Though your introduction should be brief, the process of coming up with it may not be! In just one or two sentences, you should try to explain exactly what you’re about to present, for example, ‘This is an antenatal clinic that makes expectant parents feel welcome and reassured’.
It’s not always easy to condense everything you’re thinking into so few words, but your audience really need to hear a succinct description upfront. Make sure the words you choose are meaningful and precise.
2. Outline your specific approach to the project
There are probably as many ways to create a welcoming and reassuring environment as there are expectant parents, so make plain to your client what your particular understanding of those terms is.
Will the clinic reassure with the clarity and consistency of its design, with its form and color, with the privacy and comfort of its spaces, or with something else?
3. Offer examples in 2D & 3D
Once you’ve clarified your approach, give the client some specific examples of how you will manifest it using sketches, plans, and models. Don’t wander off track; illustrate only the approach you described in step two.
Include enough examples to convince your audience that you’ve given the building thorough consideration, but not so many that they blend into one and create confusion.
Key tips and strategies
In sum, here are eight tips and strategies to bear in mind when creating an architectural narrative.
1. Location, location, location
The location of the building will be the starting point for many narratives. Returning to the Institut du Monde Arabe, the building’s river facade follows the curve of the road (dictated by the river itself), while the opposite facade – the one with the motor-controlled brise-soleil – overlooks a public square.
One ‘reading’ of this might be that the institute, and therefore by extension Arab culture, can fit harmoniously into the Parisian context without losing itself.
2. Keep people at the center of your story
Narratives are all about people; no great works of literature describe only scenery and objects. Though these things can be important to architects, most of the buildings we design will be for human use. It follows, then, that the way to make them better is to think like the humans who will move through and around them.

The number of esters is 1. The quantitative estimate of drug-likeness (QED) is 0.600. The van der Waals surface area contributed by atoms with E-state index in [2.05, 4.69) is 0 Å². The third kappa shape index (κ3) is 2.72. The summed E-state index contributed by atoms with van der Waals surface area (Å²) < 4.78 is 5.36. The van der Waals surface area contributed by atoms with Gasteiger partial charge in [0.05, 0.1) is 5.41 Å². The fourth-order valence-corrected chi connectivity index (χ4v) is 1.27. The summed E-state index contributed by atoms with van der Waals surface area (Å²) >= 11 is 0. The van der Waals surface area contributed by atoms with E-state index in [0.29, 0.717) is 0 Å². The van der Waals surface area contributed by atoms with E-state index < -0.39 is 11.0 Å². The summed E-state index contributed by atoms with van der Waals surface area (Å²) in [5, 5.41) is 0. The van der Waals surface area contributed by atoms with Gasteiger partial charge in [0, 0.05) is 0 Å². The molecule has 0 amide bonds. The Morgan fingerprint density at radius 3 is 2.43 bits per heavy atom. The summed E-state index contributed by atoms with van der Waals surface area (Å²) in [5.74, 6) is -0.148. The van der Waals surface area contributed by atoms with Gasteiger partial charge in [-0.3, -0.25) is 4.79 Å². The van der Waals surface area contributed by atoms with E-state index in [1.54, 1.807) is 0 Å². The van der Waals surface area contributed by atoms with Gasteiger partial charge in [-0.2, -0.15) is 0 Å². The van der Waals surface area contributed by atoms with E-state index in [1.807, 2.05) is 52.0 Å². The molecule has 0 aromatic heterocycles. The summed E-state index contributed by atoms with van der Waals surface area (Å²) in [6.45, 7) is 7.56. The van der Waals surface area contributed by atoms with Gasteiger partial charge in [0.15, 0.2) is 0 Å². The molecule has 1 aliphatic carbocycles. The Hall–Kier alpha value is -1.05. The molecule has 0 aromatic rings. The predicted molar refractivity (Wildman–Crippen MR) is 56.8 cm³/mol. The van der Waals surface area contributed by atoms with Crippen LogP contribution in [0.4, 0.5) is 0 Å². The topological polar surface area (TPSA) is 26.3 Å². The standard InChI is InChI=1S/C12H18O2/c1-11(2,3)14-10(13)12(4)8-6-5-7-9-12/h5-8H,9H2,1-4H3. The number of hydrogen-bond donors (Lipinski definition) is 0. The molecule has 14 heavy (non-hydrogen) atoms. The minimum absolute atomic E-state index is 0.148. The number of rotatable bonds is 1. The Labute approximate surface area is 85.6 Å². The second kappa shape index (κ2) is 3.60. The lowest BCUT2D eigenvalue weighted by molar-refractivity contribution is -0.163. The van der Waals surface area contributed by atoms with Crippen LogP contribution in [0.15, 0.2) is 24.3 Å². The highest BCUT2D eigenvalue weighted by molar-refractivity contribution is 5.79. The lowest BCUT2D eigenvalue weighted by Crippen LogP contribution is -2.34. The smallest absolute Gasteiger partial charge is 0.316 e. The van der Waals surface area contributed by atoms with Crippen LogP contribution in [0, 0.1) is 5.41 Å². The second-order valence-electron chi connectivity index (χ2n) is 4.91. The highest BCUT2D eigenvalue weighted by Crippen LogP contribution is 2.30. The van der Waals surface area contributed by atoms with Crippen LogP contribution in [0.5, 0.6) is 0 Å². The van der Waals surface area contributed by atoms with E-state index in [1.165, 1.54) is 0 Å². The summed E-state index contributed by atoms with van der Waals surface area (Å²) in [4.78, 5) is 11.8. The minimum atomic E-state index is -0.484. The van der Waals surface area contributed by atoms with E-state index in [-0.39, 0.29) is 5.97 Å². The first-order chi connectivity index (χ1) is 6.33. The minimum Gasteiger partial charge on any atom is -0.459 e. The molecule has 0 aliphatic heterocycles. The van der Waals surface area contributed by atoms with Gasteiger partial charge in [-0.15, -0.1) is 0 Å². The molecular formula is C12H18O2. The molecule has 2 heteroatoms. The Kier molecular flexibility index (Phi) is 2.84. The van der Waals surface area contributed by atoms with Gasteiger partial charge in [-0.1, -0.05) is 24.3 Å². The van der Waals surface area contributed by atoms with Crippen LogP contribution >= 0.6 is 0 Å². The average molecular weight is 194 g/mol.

3. Create a ‘journey’ through the building
On the topic of movement, it might help to think of your architectural narrative in terms of a journey through the building, articulated by horizontal and vertical spaces of varying size, brightness and warmth. How do you want someone to feel as they approach the building, and as they experience each of its areas? How can you make this happen?
4. Do your research
Your research should go beyond finding out what the building’s users will need (though of course this is essential). Read up on the ethos and history of your patrons, as well as the historical context of the site where the building will be located. Can you incorporate your findings into the building?
An oft-derided example of this is the use of porthole windows and other nautical motifs at waterside apartment complexes, but thorough research will allow you to address this aspect of storytelling with much greater subtlety.
5. Take scale into account
Remember that your building will tell a different story depending on where someone is located in relation to it. Make sure you consider the narrative from a considerable distance, from the middle distance, close-up, and from the inside.